Southern and Central Australia
Dry habitats with sparse land growth. Desert grasslands and dune areas.
12 to 14 inches in length.
- Gives birth to one or two live young after a period of about 3 months.
- Newborn skinks are already about half the size of the adults. This gives the babies a chance to grow quickly enough to be ready for the next drought.
Wild: Vegetation, insects and snails.
Zoo: Kale, carrots, assorted shredded fruits and vegetables, mealworms & crickets
- Slow moving, peaceful manner, occasionally making their way into burrows to escape the hot sun.
- Many can often be found in rabbit warrens.
- Skinks are adapted well to their uncertain climate of rains and drought.
POINTS OF INTEREST
- These lizards are very sturdily built with a large triangular head, short, strong limbs and a thick, stumpy tail.
- A reserve of fat is stored in its tail much like a camel stores fat in its hump. This is a valuable adaptation, as it lives in an arid climate marked by periods of drought.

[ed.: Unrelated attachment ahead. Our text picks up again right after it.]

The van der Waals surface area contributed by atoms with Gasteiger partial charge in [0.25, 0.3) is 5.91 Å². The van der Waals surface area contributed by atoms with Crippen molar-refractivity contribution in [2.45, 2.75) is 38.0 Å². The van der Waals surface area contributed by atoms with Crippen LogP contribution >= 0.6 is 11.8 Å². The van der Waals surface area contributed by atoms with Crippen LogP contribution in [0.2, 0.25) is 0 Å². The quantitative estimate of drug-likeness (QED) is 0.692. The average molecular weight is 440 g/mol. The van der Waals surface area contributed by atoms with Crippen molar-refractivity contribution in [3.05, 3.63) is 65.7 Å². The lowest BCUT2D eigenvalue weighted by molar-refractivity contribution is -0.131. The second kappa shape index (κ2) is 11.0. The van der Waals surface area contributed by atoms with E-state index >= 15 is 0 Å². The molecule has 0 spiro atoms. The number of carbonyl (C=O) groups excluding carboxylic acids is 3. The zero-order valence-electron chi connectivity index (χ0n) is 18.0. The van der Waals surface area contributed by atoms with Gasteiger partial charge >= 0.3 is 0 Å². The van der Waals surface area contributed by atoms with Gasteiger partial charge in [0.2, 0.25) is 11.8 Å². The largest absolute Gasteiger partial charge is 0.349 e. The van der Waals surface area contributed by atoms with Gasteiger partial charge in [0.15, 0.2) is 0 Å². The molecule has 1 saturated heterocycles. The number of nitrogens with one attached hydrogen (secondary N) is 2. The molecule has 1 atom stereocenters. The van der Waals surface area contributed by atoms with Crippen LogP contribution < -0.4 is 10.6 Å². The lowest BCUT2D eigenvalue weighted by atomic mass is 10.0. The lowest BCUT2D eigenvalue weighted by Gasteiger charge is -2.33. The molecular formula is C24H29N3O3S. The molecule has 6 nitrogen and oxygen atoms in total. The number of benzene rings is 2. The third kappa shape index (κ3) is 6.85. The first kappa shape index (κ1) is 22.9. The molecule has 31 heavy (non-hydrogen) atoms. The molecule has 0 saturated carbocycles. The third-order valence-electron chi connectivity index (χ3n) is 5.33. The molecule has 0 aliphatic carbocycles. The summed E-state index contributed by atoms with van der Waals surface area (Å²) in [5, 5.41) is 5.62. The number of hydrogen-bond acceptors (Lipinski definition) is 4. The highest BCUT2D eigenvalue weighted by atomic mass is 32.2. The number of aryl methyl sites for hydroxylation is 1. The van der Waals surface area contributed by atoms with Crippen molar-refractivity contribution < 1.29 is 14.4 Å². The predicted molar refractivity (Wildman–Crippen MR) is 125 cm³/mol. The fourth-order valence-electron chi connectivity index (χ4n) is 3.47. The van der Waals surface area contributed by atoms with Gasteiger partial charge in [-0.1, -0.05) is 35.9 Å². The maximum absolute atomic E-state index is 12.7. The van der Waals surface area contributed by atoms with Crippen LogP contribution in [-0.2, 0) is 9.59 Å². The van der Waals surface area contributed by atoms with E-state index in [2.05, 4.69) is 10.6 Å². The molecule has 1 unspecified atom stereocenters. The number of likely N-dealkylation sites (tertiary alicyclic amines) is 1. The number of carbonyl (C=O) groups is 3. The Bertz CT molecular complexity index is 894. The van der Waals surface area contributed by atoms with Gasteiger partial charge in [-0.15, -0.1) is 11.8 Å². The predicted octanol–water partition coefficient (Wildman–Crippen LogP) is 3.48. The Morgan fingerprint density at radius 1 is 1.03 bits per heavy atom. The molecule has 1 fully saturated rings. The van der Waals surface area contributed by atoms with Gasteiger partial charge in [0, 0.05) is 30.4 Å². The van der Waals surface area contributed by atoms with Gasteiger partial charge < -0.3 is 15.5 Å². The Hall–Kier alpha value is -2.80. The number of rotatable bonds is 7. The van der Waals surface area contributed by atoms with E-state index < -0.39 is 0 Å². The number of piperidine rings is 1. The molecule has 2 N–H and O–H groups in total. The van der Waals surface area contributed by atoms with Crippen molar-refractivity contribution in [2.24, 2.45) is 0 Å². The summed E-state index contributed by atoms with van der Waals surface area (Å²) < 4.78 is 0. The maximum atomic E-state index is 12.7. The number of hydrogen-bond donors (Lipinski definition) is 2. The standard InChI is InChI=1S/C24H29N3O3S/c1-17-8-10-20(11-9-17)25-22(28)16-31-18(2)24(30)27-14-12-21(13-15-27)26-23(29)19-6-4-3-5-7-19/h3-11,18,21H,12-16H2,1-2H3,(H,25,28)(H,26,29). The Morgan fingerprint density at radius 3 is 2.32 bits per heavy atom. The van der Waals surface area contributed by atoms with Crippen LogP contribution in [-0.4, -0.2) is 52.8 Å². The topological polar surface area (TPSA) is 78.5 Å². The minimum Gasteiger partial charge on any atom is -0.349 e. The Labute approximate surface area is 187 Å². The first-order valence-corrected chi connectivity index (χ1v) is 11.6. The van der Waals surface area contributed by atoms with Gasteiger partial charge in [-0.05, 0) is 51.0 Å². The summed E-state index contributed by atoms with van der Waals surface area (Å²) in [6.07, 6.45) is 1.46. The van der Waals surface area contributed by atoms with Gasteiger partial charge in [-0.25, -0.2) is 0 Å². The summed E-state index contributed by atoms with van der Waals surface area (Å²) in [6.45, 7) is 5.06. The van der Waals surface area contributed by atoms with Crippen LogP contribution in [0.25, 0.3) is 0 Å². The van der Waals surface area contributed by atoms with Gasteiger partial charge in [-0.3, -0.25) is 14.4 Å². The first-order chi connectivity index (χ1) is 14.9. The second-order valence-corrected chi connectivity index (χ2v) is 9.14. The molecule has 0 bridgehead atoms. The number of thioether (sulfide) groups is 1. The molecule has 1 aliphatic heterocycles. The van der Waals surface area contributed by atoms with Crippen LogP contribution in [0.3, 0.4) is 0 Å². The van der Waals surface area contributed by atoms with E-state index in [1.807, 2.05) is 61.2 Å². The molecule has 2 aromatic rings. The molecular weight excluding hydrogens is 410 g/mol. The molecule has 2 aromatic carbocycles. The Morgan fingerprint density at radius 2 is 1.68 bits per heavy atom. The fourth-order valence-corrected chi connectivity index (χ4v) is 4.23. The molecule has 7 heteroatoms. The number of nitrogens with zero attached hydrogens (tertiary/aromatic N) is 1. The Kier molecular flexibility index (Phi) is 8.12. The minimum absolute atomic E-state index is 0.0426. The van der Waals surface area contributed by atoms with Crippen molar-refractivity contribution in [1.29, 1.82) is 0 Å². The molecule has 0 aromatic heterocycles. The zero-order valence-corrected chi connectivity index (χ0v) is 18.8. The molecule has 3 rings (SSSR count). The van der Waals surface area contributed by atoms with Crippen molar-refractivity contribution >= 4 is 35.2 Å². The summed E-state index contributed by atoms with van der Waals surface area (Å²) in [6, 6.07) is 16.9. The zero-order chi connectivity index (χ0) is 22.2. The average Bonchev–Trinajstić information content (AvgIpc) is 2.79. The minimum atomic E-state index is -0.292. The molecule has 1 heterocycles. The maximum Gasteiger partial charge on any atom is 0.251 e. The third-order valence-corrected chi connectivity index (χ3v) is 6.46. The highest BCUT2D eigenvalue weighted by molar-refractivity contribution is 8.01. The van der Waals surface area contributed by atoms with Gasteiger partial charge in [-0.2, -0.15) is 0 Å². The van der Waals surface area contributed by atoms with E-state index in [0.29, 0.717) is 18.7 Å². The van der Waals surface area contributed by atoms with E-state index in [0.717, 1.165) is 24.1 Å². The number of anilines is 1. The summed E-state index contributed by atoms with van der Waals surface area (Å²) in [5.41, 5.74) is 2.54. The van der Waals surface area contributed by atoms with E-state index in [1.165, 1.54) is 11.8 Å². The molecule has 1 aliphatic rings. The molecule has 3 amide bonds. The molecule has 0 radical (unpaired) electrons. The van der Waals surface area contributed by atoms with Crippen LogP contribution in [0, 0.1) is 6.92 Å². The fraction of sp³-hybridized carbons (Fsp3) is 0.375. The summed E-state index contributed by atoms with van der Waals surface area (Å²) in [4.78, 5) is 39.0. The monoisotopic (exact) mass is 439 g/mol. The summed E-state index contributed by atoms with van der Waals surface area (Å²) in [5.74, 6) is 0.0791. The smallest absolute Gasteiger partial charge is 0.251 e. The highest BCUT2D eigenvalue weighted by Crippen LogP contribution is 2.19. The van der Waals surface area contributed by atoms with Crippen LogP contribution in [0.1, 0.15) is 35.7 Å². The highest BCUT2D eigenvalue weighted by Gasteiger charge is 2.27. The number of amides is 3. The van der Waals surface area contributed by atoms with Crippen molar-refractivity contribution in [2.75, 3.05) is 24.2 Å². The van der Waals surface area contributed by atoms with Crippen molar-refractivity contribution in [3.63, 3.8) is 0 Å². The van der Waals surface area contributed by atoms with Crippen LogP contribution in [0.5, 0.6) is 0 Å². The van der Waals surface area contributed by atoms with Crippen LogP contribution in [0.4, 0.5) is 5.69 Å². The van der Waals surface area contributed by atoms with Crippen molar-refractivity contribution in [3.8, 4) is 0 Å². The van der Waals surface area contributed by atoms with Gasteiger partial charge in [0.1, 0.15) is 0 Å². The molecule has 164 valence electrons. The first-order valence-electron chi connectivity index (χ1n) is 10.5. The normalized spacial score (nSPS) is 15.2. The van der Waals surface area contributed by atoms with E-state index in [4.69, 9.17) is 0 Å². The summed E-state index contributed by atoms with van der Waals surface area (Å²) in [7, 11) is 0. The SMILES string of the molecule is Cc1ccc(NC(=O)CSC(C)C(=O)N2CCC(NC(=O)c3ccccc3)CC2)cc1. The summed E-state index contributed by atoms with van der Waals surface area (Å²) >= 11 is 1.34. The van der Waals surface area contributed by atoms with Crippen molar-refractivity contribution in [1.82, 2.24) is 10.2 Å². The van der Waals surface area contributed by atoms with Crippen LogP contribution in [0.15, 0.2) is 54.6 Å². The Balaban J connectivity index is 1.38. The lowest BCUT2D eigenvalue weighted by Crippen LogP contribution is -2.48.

- The tail resembles the head and they use this as a defense to confuse potential predators. This adaptation is called self-mimicry.
- This skink is also known as the stump-tailed skink, pinecone skink, bobtail skink, two-headed skink, sleepy skink and boggi.
- Has Jacobson’s organ in roof of mouth to help find food.
1. Prior Shingleback skink fact sheet at Louisville Zoo (July 1998)